‘Europe’s first’ golf club to use no pesticides or fertilisers

Seamus Rotherick
By Seamus Rotherick September 29, 2011 09:35

A Cambridgeshire golf club, which sprays its course with natural sugars and carbohydrates instead of fertilisers and pesticides, has claimed it is the first in Europe in which the greenkeepers use no chemicals at all on its course.

New Malton Golf Club, which employs its own ecologist, has only used organic products for the last two years, resulting in a 90 per cent drop in maintenance costs and water consumption, and a 100 per cent reduction in toxic waste.

Paul Stevenson, director of the club explained: “We don’t use any chemicals at all; only natural products.

“We’ve turned the clock back 50 years but applied modern science to certain techniques.

“After two years of doing this we can guarantee that you do not need to use chemicals on golf courses.”

Stephen Fletcher, the club’s head greenkeeper, added: “I thought this was mad at first, but you only need to look at the greens now to know that there is no need to spray.”

The BBC has interviewed several members of, and visitors to, the club, to question their views on the quality of the course, and the results were unanimous.

“I’ve noticed this year that the greens here are better than at most other golf clubs I’ve played at,” said one. “The only difference I’ve felt is that I’m pleased that I know there’s nothing nasty on the ball when I pick it up,” said another.

The club’s ecologist has found that the natural approach, which includes moving away from low heights of cut, is also attracting wildlife to the course.

“Most greenkeepers do their best to eradicate plants,” said Jon Atkinson. “They cut the grass to within an inch of its life. But we’ve found that if you let nature take over, you get the benefits of wildlife coming to the course, which the members love.”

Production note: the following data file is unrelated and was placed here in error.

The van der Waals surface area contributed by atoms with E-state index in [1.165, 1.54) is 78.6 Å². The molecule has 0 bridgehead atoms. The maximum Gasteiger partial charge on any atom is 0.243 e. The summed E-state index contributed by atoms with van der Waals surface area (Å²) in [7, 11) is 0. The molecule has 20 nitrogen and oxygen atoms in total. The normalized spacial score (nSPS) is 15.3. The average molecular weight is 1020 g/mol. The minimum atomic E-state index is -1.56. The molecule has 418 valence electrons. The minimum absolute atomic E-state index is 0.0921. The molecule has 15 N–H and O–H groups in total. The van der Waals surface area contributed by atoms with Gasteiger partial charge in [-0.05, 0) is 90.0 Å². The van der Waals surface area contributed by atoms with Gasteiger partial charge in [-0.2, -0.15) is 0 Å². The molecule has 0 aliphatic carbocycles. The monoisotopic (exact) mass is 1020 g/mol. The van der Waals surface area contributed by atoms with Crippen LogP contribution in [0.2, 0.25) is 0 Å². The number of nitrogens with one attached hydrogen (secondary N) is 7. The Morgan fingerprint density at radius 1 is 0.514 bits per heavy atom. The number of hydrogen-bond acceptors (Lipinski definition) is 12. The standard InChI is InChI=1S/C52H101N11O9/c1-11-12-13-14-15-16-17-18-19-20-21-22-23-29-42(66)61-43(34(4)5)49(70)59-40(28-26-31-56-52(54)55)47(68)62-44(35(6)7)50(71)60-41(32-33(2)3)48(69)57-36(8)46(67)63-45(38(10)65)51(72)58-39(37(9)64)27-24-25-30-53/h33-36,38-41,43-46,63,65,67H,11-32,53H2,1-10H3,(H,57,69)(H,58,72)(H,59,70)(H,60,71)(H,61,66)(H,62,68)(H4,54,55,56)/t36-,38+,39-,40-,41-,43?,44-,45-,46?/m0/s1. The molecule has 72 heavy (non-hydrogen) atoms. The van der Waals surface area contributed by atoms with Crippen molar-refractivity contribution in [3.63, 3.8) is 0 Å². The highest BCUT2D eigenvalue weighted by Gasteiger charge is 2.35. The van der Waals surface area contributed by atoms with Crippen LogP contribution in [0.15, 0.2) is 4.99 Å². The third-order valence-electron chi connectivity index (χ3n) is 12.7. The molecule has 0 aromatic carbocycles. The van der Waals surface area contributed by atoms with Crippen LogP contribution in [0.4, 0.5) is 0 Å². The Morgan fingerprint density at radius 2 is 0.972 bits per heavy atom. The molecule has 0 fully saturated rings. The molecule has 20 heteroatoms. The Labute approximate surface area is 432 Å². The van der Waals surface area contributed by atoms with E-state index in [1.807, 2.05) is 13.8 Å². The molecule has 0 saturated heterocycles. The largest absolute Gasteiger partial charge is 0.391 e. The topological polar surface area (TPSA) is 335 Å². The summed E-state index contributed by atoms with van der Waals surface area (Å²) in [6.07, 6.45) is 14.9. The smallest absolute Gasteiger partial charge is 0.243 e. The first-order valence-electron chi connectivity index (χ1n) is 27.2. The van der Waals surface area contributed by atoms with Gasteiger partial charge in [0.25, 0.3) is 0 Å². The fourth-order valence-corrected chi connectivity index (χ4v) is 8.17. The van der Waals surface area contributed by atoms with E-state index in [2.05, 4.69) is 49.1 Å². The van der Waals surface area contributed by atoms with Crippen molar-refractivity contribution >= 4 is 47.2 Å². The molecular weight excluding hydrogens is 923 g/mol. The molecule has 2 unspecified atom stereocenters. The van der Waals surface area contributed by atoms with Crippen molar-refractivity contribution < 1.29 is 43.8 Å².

This sustainable approach is not one supported by all greenkeepers at other clubs, however.

Sean Jarvis, course manager at Astbury Hall Golf Club, said: “Sustainability is an extremely dangerous route to go down.   What are the consequences of seriously reducing nutrient inputs? Personally I think it’s weak, disease-prone turf. That requires a lot of chemical intervention!”

Ian Streeter, head greenkeeper at West Sussex Golf Club, added: ”A few years ago we went down the route of fewer inputs – with less nitrogen, less fertiliser, less water and less turf management input. Even though we had bent and fescue fairways that were supposed to survive anything, in reality we had cut too far and too fast. When weather conditions turned against us, with two cold winters and prolonged dry periods, the turf plants just didn’t have the reserves to cope with the stress and the level of play the course was expected to endure. We totally lost turf cover across large expanses of the fairway.”

Seamus Rotherick
By Seamus Rotherick September 29, 2011 09:35
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  1. @GolfSupers June 6, 17:05

    An interesting article from @GCM_mag about an English course’s approach to sustainability. What are your thoughts? http://t.co/7GZzqosNOF

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  2. @almenegon June 6, 08:35

    ‘Europe’s first’ golf club to use no pesticides or fertilisers – Golf Club Management
    http://t.co/D3kQyLQHkU #turfgrass #greenkeeping

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